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© Courtesy of the Artist and Stedelijk Museum Schiedam

Hoogstraat 112-114
3111 HL Schiedam
November 3rd, 2012 - February 24th, 2013

+31 (10) 246 3666
Tue-Sun 10-5


Acquisitions and highlights from the Serial, systematic, fundamental and radical painting exhibition. Ronald de Bloeme, Bob Bonies, Ad Dekkers, Maria vanElk, Daan van Golden, Ab van Hanegem, Henri Jacobs, Jurriaan Molenaar, JCJ Vanderheyden, Jan Maarten Voskuil.

Since the 1950s, the Stedelijk Museum Schiedam has been collecting and exhibiting modern and contemporary Dutch art. As far back as 1954, the Museum decided to devote time, effort and resources to collecting work by ‘still living artists’. The Museum was thus one of the first institutes in the Netherlands to collect the work of artists in the Nederlandse Experimentele Groep (later CoBrA). This formed the basis for one of the Museum’s collections: Experimental and informal art 1945 – 1960.

From 1964 onward, the Museum’s collection policy was primarily oriented to Dutch artists ‘who had not yet gained a reputation’, completely in line with the policy aim that had been determined ten years previously. The following year, a small collection of work was purchased from the artists Peter Struycken, Ad Dekkers, Bob Bonies, Hans Koetsier, Daan van Golden and Pieter Engels. In retrospect, this acquisition in 1965 formed the starting point for another core collection, under the name of Serial, systematic, fundamental and radical painting. It is a collection that draws attention to current developments in abstract art in the Netherlands. The collection is still being enriched and, in addition to the Experimental and informal art collection and the Contemporary (social and socially engaged) art collection, now forms an important mainstay of the entire Museum collection.

In the past year, the collection has been supplemented by donations from artists Maria van Elk and Jan Maarten Voskuil, among others. The Museum is most grateful to the artists for their exceptional gifts. Both works have been included in the Cool! exhibition, which also displays work by younger artists such as Jan Maarten Voskuil and Ronald de Bloeme, besides that of more established artists such as Bob Bonies, Ad Dekkers and Daan van Golden. Five paintings by Ronald de Bloeme have been added to the collection in the past year, two of which were donated by the artist.

Lose’s One’s Balance by Maria van Elk was produced in 1986. It is a double-sided mural relief that has been painted blue on the front, while the back is yellow. The colours represent night and day. The relief is polygonal and hangs on a nail that protrudes through one of the holes. The correct balance for hanging was found by drilling large holes in the panel and the traces of this process lie on the floor under the object. Van Elk explains: It is all about the material disappearance or dissolution that is set in motion in the creation of an object. The consistent quest for a new point of equilibrium causes a relocation of material that ultimately falls to the ground, so that the surface dissolves further and ultimately vanishes.’ It is a splendid contradiction: in the pursuit of perfection (hanging up the relief in equilibrium), the object is further depleted.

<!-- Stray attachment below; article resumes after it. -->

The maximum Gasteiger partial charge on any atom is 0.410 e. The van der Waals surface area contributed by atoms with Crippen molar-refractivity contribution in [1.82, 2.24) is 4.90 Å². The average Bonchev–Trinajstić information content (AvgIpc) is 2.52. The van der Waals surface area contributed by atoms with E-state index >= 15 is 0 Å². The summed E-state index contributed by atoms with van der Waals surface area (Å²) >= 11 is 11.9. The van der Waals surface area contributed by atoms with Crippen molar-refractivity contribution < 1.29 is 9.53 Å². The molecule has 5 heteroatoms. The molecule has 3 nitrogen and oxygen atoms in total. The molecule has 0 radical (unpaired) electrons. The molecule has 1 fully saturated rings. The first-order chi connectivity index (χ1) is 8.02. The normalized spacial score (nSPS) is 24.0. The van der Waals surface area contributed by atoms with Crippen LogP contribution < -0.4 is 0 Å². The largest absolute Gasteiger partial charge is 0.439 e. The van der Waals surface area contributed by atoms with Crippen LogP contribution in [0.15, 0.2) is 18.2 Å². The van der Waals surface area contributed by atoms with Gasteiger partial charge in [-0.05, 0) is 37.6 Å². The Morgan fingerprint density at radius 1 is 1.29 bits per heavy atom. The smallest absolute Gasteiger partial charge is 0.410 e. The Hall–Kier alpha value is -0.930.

Jan Maarten Voskuil’s There is No Point in Light Blue (2008) can be regarded as a spatial painting. The curved planks of the frame on which the painted linen is stretched make the work a spatial construction. The canvas lies on the ground and can be experienced – by walking around it – as a sculpture. The canvas fits in with the tradition of twentieth-century modernism in which it is no longer an imitation of nature that is captured on canvas: the visual elements form an autonomous reality in themselves. Moreover, the painted blue circle is distorted by the parts of the canvas than ‘fan out’, so that it no longer manifests itself as a point: There is No Point in Light Blue.

To Ronald de Bloeme, visible reality forms the starting point of his paintings on paper and canvas. Nevertheless, they are so fragmented that they become abstract. In fact, they are painted collages of isolated and blown-up symbols from advertising and other media. In his processing in glossy paint and matt enamel paint, De Bloeme researches the codes and manipulative effect of well-known symbols on the viewer. Outside their original context, they still have an impact, whether this be a conscious or unconscious one. The painted compositions stimulate us to think about the way in which we perceive and interpret various visual codes in everyday life.

Cool! displays how new acquisitions relate to the ever-widening Serial, systematic, fundamental and radical painting collection of the Stedelijk Museum Schiedam.

Aanwinsten en hoogtepunten uit de collectie Seriële, systematische, fundamentele en radicale schilderkunst.